We all agreed that the community should not bear the burden of the parking cost and problems. In fact, the $24,000 LMU will contribute will not come close to covering all the neighbors that will be affected, and will in no way pay for the additional fees for extra permits if residents would like temporary parking for housekeepers, gardeners, caregivers, or even a family gathering at their own house.

Although the neighbors will have a chance to vote on the parking permits, we would rather have LMU provide free parking as they had committed to in the past, and additional parking to keep the student parking on their own campus and off our residential streets.

Ron Marks, Westchester

Let’s talk colocation

To the Editor:

Re: “Deadline to accept Proposition 39 colocation offers set for next month” (Argonaut, April 26).

The principle behind California’s Proposition 39 is very simple – charter students are public school students and should be treated equally to other public school students.

This article incorrectly states that Prop. 39 requires districts to offer charters “underused” space; Prop. 39 requires districts to make “reasonably equivalent” facilities available to charters. We are disappointed that board member Steve Zimmer has taken the position that his support for charter schools hinges on charters’ plans to ask the district for facilities. It is actually against state law to vote against the creation or renewal of a charter for that reason.

In addition, charter schools are not automatically given facilities and, under Prop. 39, can request facilities each year from the district. Charters don’t ask for colocations, but that is what the Los Angeles Unified School District has historically offered.

Charter schools want what any school wants – a permanent and stable home with plenty of space for students to learn and play. LAUSD, including Zimmer, should put the needs of all public school students first, and work with the charter community collaboratively to find long-term solutions.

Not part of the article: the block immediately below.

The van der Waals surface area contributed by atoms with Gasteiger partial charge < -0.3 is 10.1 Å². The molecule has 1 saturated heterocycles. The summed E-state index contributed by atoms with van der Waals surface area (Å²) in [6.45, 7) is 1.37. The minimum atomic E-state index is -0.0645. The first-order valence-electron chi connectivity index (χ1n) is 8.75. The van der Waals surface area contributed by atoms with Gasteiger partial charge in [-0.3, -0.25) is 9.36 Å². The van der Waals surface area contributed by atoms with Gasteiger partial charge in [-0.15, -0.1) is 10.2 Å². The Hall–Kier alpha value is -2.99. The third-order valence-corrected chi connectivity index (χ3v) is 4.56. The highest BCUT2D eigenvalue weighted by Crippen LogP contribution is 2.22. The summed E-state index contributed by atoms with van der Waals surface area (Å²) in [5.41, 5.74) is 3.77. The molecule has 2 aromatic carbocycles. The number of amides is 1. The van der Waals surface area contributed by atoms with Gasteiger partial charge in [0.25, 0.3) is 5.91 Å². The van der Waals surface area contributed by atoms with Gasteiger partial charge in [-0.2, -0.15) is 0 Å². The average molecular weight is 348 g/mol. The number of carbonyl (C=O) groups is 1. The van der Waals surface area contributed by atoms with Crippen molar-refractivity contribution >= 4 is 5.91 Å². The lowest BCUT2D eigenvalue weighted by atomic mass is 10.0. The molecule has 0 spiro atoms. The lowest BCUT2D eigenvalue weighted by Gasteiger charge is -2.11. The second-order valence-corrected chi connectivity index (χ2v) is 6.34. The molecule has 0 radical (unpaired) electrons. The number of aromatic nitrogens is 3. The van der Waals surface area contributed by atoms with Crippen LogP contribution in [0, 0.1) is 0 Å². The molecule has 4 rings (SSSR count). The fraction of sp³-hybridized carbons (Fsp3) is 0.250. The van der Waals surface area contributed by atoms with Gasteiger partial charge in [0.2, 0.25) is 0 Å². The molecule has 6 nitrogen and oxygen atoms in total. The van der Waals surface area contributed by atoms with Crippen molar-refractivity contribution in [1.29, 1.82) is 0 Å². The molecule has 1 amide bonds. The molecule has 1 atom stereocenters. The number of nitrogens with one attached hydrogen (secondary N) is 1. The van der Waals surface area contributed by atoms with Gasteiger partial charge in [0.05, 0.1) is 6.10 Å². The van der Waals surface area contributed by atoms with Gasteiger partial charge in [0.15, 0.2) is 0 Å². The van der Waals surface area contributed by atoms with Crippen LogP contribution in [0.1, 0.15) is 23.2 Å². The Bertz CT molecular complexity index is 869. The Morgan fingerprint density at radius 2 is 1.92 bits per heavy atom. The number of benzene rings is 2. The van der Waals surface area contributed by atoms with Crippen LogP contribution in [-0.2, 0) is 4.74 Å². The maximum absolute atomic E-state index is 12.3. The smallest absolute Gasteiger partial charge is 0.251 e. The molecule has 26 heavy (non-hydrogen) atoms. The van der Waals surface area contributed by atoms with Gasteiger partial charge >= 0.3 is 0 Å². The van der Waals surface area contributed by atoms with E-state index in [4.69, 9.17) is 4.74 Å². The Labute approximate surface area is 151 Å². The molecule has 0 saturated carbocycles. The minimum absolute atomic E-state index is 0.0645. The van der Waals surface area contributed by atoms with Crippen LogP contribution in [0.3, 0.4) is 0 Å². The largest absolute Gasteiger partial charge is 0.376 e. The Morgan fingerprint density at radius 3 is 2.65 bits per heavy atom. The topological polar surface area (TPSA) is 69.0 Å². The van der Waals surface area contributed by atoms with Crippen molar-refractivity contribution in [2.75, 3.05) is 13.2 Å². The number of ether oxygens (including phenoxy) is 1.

Readers can learn more about LAUSD colocations at:

Corri Ravare, L.A. regional director, California Charter Schools Association, Los Angeles

Oil globs litter beach

To the Editor:

We walk the beach from the Marina del Rey jetty to the Venice Pier often and have recently noticed the appearance of oily “globs” at the high water mark. They seem to be getting worse.

Today (April 28) the entire stretch of beach was littered with them, many pancake-sized.

It was actually impossible to walk without getting our feet coated with a sticky, oily goop. While it may be a coincidence, their appearance seems to have started with the dredging project nearby.

Is anyone investigating the cause, and determining a remediation before the beach is totally unusable?

Bill Hart, Marina del Rey

Leave LAX northside alone

To the Editor:

Re: “Los Angeles International Airport northside plan.”

Why would Los Angeles World Airports think it is okay to build in this area, where homes were already removed?

We do not need any of those things, most of which we already have in Westchester.

Westchester Parkway is a wonderful road and is hardly ever crowded, which is very rare in this area or any place today.

What is the matter with open space? There’s so little left.

Jeanne Moody, Playa del Rey